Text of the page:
In 1982, Jim Dawson and the township board approved and built a satellite facility --Station 15 -- on West Vernal Pike on the northwest side of Bloomington, next door to the trustee office. Its location made possible a more rapid response in the western part of the township.

From its beginnings in 1971 through 2000, department headquarters was housed in a small building at 5081 North Old Highway 37. The land parcel on which it stands was purchased by the township in June 1970. During those 30 years, on-site expansion included the erection of a pole barn for storage and small vehicles, an addition to the west side of the main building, and the first elements of an outdoor training academy. An adjacent parcel of land for the academy was purchased in October 1988.

The department became the first of the rural departments in Monroe County to purchase a Quint fire truck in 1998. It is so-called because of its five major equipment functions: water tank, pumps, aerial ladder, ground ladders and hose.

In 2001, under the guidance of then-trustee Nancy Brinegar, board members Bill Sturbaum, Ben Bruce and Barbara McKinney, and Chief Faron Livingston, a major expansion and renovation of the headquarters was undertaken. That project quadrupled the square footage of the facility, erected a greatly expanded new vehicle bay, and added sleeping, fitness, training and recreational areas for the 24-hour firefighters. Then, in 2002, the department as a whole was designated the Northside Exchange Club’s “Firefighter of the Year.” Also during Brinegar’s tenure, Station 15 was enlarged and renovated.

Throughout the past decade, the department has continued to conduct training and acquire equipment to strengthen its HazMat expertise. Since 1990, the department has been the Regional Response Team for a seven-county area for hazardous-material spills and investigations. Other area departments may identify and contain such spills, but only our department has certified personnel and equipment to render the scene safe of toxic materials.

Since 2001, the renovated station has boasted a modern training classroom which can accommodate up to 45 students at a time. Equally important to the department’s training mission were two more of Nancy Brinegar’s initiatives as trustee. In 2006 a flashover chamber was installed. A year later, an entire new multi-scenario training field had been constructed, along with a three-story ‘burn building’ with a reinforced roof for rappelling exercises. All these improvements enhanced the quality of training for our own firefighters, as well as other area firefighters.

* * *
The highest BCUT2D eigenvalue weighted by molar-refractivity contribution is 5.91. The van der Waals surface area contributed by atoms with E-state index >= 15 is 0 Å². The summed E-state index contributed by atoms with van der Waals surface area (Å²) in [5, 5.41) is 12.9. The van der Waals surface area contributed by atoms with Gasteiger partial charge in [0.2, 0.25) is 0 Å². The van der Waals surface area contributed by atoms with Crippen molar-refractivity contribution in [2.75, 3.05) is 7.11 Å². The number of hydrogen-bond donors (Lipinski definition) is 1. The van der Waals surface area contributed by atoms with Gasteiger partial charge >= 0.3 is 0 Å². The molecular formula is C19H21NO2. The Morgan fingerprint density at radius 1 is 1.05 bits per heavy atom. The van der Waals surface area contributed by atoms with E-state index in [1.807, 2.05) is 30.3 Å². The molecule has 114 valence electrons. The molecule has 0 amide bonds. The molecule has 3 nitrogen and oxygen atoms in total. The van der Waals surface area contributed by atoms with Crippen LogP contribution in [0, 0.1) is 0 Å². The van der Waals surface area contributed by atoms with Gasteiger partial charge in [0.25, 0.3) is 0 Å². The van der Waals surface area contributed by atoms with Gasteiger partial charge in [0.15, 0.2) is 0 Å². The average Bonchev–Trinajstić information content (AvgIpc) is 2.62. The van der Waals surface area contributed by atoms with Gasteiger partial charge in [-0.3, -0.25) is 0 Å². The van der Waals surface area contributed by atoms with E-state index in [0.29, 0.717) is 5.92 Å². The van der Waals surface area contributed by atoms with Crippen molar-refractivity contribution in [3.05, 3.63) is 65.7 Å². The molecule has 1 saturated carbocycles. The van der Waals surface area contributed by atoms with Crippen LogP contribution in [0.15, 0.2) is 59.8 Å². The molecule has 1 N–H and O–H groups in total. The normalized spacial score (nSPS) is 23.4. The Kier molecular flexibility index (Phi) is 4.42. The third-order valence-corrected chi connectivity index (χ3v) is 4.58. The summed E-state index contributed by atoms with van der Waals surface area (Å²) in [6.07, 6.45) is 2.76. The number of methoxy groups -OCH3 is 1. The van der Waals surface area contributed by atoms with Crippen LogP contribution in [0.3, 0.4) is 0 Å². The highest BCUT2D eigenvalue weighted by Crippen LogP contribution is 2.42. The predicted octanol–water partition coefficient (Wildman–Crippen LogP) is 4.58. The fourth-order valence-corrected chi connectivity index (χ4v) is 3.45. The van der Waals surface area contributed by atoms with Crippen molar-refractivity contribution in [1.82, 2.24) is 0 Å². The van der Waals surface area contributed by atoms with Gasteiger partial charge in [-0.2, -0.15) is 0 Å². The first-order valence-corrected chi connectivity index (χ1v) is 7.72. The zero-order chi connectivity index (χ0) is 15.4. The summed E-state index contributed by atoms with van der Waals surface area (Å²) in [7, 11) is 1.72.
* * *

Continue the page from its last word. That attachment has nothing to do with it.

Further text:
In 2007, Chief Livingston received the Exchange Club’s newly-created Lifetime of Service award. Faron shared the award that year with Tim Deckard of the Van Buren Township fire department.

Brinegar retired in 2008, and her deputy, Linda Sievers, was elected trustee. Under the leadership of Sievers and board members Dawn Allen, Barbara McKinney and Bill Sturbaum, the department has weathered the economic crisis, has maintained equipment and personnel levels and has replaced vital response vehicles. Sievers, along with her management team of Chief Livingston, Assistant Chief Joel Bomgardner and Deputy Trustee Allan Murphy is now creating a long-term master plan. Bomgardner’s grant-writing expertise has brought many thousands of dollars into the department to fund equipment, apparatus and training materials, sparing taxpayers those expenses.

The department’s award-winning ways have continued during this time. Firefighter Clay Edwards, who serves as personal fitness trainer for the department, was named Local Firefighter of the Year by the Northside Exchange Club in 2009 for a water rescue he performed while off duty. Chief Livingston was named the American Legion’s Firefighter of the Year for District 7 in 2009, and then beat out all other nominees to be named State of Indiana Firefighter of the Year.

All in all, Bloomington Township Department of Fire and Emergency Services has a distinguished history which is still unfolding. The department is justifiably proud of its past, and optimistic about its future ability to provide reliable, professional emergency service to the community.